Conditional Formatting in Excel 2007 – Formatting an Entire Row Based Upon Multiple Conditions

Conditional formatting can be a great tool to enhance the data in your spreadsheet.  There are several options for formatting a cell given the value of that particular cell.  But what if you want to format multiple cells in a row based upon the value of one of more other cells?  Well, that’s not so straightforward!

Let’s suppose that we have an Excel spreadsheet containing student data, but we want to be able to look down the list and quickly view all freshmen who are female chemistry majors:

Formatted spreadsheet

Here’s where understanding how to use logical functions, formal syntax, and cell references will help you format your data.

To begin, on the Home tab, in the Styles group, click the Conditional Formatting command button and select New Rule.  The New Formatting Rule dialog box opens.  Select “Use a formula to determine which cells to format.”

The key to setting up this formula is the use of the logical function “AND.”  Our values do not change columns (i.e., Gender is always in column C, Class in D, and Major in E), but they do change from row to row.  We will also need to use a mixed reference: the column is absolute (designated by the “$” before the column letter), but the row is relative.  Without the use of the mixed reference, the formatting would be based entirely on the specific cells in the formula.

We are searching for non-numerical values.  Therefore it will be necessary to use quotation marks.

In the “Format values where this formula is true:” field, type:

=AND($C1=”F”, $D1=”Freshman”, $E1=”Chemistry”)

To set the type of formatting, click the “Format…” button. Choose a Fill color and click OK.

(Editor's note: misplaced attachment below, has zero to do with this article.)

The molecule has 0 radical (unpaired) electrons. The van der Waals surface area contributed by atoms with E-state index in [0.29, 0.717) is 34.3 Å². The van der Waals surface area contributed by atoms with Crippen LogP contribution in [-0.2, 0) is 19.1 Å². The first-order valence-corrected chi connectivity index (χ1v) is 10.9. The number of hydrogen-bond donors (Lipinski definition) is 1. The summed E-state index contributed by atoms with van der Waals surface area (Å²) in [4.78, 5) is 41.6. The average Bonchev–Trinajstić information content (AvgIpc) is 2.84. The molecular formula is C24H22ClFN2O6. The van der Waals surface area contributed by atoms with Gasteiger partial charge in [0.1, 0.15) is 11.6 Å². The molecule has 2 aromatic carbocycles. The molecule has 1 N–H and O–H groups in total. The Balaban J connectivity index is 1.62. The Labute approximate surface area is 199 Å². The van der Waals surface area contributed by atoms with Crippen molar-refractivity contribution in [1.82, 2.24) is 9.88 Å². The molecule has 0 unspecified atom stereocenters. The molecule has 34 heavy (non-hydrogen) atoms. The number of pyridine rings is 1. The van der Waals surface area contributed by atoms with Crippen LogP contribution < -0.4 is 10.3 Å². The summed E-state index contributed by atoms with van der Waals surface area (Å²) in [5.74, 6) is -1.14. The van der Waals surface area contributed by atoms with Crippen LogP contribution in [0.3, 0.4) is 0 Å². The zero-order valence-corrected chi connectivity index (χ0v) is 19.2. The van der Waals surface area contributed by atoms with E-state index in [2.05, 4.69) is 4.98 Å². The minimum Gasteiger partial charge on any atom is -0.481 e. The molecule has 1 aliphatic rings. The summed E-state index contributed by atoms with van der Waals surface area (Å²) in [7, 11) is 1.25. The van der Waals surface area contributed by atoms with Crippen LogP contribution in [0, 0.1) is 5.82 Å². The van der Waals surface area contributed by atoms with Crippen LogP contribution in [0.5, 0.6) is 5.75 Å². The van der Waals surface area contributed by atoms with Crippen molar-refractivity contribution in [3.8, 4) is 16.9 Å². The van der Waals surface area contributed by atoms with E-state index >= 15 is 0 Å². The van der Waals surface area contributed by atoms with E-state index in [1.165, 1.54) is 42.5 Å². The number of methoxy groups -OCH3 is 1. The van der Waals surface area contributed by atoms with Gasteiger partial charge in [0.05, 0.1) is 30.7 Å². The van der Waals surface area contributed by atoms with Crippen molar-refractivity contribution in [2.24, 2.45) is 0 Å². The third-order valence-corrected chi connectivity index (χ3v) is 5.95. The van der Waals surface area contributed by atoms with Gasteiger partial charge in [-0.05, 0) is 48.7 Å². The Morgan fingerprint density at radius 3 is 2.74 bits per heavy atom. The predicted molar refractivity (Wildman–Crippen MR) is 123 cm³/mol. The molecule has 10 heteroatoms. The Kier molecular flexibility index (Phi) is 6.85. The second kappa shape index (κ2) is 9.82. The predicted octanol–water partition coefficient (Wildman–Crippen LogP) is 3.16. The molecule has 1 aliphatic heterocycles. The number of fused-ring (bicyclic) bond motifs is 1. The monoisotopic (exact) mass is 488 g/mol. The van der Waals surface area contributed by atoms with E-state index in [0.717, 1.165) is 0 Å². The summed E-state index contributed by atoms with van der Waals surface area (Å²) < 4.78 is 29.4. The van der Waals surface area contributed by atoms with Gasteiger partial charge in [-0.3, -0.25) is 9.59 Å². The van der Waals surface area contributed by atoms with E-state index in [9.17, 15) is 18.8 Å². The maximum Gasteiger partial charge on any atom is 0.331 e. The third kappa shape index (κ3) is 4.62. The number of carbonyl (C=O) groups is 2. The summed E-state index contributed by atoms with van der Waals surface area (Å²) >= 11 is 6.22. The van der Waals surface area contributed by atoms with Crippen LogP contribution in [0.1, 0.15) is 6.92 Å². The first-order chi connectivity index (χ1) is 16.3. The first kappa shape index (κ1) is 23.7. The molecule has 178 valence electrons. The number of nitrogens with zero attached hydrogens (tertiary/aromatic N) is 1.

To create the rule, click OK.

The rule has been created, but it has not been applied.  In the Styles group, click Conditional Formatting, click “Manage Rules…”  The Conditional Formatting Rules Manager dialog box opens. The rule is there, but is currently only applied to cell A1.  We need to change this.

Click in the “Applies to” field. Press and drag cells A1:E10.  The “Applies to” field should now read, “=$A$1:$E$10.”  Click Apply.

The spreadsheet should now be formatted correctly.


  1. kensely

    hmmm…i tried this same logic with a little twist, but failed. For some reason I can get my row to highlight correctly if a third field was using a greater than or less than approach…

    =AND($A2=”blah 51ll”, $B2=”blah 512″, $C2

  2. kensely

    I apologize for my last comment – it wont display my full condition due to the quotes – but i changed my mine. Is it possible to do something like this…..

    =OR( (AND(A=1,B=10,C

  3. April Law

    I am reading this correctly that you got it to work? I’m not sure if you still need any advice, but this formula worked for me:
    Instead of using the words “less than…,” I used the symbols.
    I hope that helps. Or, I hope you already had it solved.

  4. Nelson134

    really nice information has been provided I use it for many of my projects it saves time an i have also an formula which i use to duplicate the values it is :Conditional Formatting-Highlight cell rules-Duplicte values
    How to apply Conditional Formatting in Excel 2007
    1 Select the cell(s) to which you want to apply conditional formatting.
    2 Click the Conditional Formatting button in the Styles group on the Home tab.
    3 Point to Highlight Cells Rules and then select the criteria you want to use.
    4 Enter the values you want to reference in the text box.
    5 Click the drop-down arrow next to the format options and select the desired formatting.
    6 Click OK.

  5. John

    I also tried this sentence but isn’t working, any ideas why ?


  6. petevig

    worked perfectly, even for a single cell criteria.
    just be sure to start the formula on the first row where the data starts.
    if you set up the rules first, it is easy to go to “manage” and copy paste the range they all apply to.

  7. Perry Kew

    Great tip. Highlighting a row based on multiple criteria is something that I do frequently and it has been a bit of a struggle in the past. Now it should not be a problem and a lot of time will have been saved.

    Thank you.

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